Generalized Synchronization of Coupled Chaotic Systems
In this paper we briefly report some recent developments on generalized synchronization. We discuss different methods of detecting generalized synchronization. We first consider two unidirectionally coupled systems and then two mutually coupled systems. We then extend the study to a network of coupled systems. In the study of generalized synchronization of coupled nonidentical systems we discuss the Master Stability Function (MSF) formalism for coupled nearly identical systems. Later we use this MSF to construct synchronized optimized networks. In the optimized networks the nodes which have parameter value at one extreme are chosen as hubs and the pair of nodes with larger difference in parameter are chosen to create links.
Study of synchronization of coupled chaotic system has attracted much attention recently Strogatz2008 (); Pikovsky2001 (); Boccaletti2002 (); Arenas2008 (). Synchronization of coupled dynamical systems can be defined as a process where two or more coupled systems adjust their trajectories to a common behavior. In the literature, the most commonly studied synchronization is between systems which have exactly the same or identical dynamical equations. Two identical coupled chaotic systems are said to be synchronized when the state variables of the coupled systems become equal. This type of synchronization is known as complete synchronization(CS) Fujisaka1983 (); Afraimovich1986 (); Pecora1990 (). However for coupled nonidentical systems it not possible to observe CS, instead one will find other form of synchronization such as phase synchronization(PS) Rosenblum1996 (), generalized synchronization(GS) Abarbanel1995 (), etc. PS is a weaker form of synchronization, where the phases of the coupled systems become locked but their amplitudes are in general unrelated. In GS the state variables of the coupled systems are related by some function. GS occurs mainly for coupled nonidentical systems. The CS can be consider as special cases of GS. In this paper we will consider GS of coupled chaotic systems.
2 Generalized synchronization for two coupled chaotic systems
In this section we review generalized synchronization between two coupled chaotic systems. The concept of GS was introduced first for unidirectionally coupled systems, i.e. systems coupled in a drive response configuration, by Abarbanel et. al. Abarbanel1995 () (see Fig. 1(a)). Let us consider a dimensional system driving a dimensional system . The dynamics of the drive and the response systems can be written as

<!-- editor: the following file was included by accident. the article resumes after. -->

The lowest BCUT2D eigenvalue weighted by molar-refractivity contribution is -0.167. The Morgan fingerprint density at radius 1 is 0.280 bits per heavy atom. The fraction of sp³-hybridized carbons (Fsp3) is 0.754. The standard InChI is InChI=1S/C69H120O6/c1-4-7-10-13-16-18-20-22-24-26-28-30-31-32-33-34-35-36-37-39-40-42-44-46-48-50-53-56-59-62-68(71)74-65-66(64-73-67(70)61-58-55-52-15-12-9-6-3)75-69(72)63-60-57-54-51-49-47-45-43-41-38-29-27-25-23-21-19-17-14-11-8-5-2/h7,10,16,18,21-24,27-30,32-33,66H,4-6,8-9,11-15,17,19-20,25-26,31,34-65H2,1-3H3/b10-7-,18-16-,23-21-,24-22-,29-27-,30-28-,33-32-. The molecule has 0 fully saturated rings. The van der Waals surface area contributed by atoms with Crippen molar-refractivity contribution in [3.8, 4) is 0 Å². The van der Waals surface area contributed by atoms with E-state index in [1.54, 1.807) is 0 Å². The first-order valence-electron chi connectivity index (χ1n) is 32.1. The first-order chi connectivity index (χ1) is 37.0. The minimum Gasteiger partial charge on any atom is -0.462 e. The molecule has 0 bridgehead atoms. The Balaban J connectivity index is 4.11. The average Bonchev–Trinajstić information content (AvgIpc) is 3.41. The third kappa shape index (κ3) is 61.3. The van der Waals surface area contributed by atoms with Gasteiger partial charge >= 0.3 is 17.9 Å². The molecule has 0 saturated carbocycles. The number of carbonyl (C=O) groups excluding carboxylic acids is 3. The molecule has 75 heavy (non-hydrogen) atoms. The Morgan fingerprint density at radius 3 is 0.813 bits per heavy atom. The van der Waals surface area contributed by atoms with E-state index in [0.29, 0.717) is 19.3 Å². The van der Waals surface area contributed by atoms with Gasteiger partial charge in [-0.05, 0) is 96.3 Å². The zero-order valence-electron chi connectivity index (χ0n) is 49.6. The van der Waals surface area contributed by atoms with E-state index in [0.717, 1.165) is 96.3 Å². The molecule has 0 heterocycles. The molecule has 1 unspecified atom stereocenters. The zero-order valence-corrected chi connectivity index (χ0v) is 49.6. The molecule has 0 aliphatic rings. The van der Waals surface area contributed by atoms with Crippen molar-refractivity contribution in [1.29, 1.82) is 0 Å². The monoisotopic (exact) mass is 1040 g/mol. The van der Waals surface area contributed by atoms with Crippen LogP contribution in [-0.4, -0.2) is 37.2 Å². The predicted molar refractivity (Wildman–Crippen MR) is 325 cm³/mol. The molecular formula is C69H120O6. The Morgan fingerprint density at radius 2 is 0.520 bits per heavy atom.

where and are the state variables of drive and response systems respectively, is the coupling parameter, and give the uncoupled dynamics of the drive and response systems respectively, and is the driving function. For a suitable driving function and sufficiently large coupling parameter , systems (1a) and (1b) can exhibit GS.
When the evolution of the response system is independent of the drive system. As the coupling parameter is increased the coupled systems are said to show generalized synchronization when there exists a map relating the state variables of the response to that of the drive systems, i.e.
The synchronization manifold is defined by the condition and the motion of the synchronized systems will collapse onto this synchronization manifold. For most cases it is difficult to determine the functional relation between the coupled systems. For GS this functional relation must be observed for the trajectories on the attractors, but not necessarily for the transient trajectories.
3 Detection of Generalized Synchronization
In this section we will discuss the schemes that have been developed to detect generalized synchronization.
3.1 Mutual False Nearest Neighbors (MFNN) method
In this section we briefly discuss the mutual false nearest neighbors (MFNN) method for detecting generalized synchronization Abarbanel1995 (). The main feature of this method is the concept of local neighborliness. In the generalized synchronized state the trajectories of the drive and response systems are connected by a functional relationship (2). This method depends on the observation that in the synchronized state, two neighboring points in the phase space of drive system correspond to two neighboring points in the phase space of response system.
Let us consider a time series of the drive variable and the corresponding time series of the response variable . From the time series the attractors of the drive and the response systems can be reconstructed using embedding methods Farmer1980 (); Abarbanel1992 (). Let the dimension of the drive and the response systems are and respectively and each are larger than the respective global embedding dimensions required to unfold the attractors. Choose an arbitrary point from the drive time series. Let the nearest phase space neighbor of this point in the time series be . In the generalized synchronization, we can expect that the corresponding points of the response system and are close. Using Eq. (2), the distance between these two points of the response system can be written as
As the difference is expected to be small, we can write Eq. (3) as,
where is the Jacobian matrix evaluated at .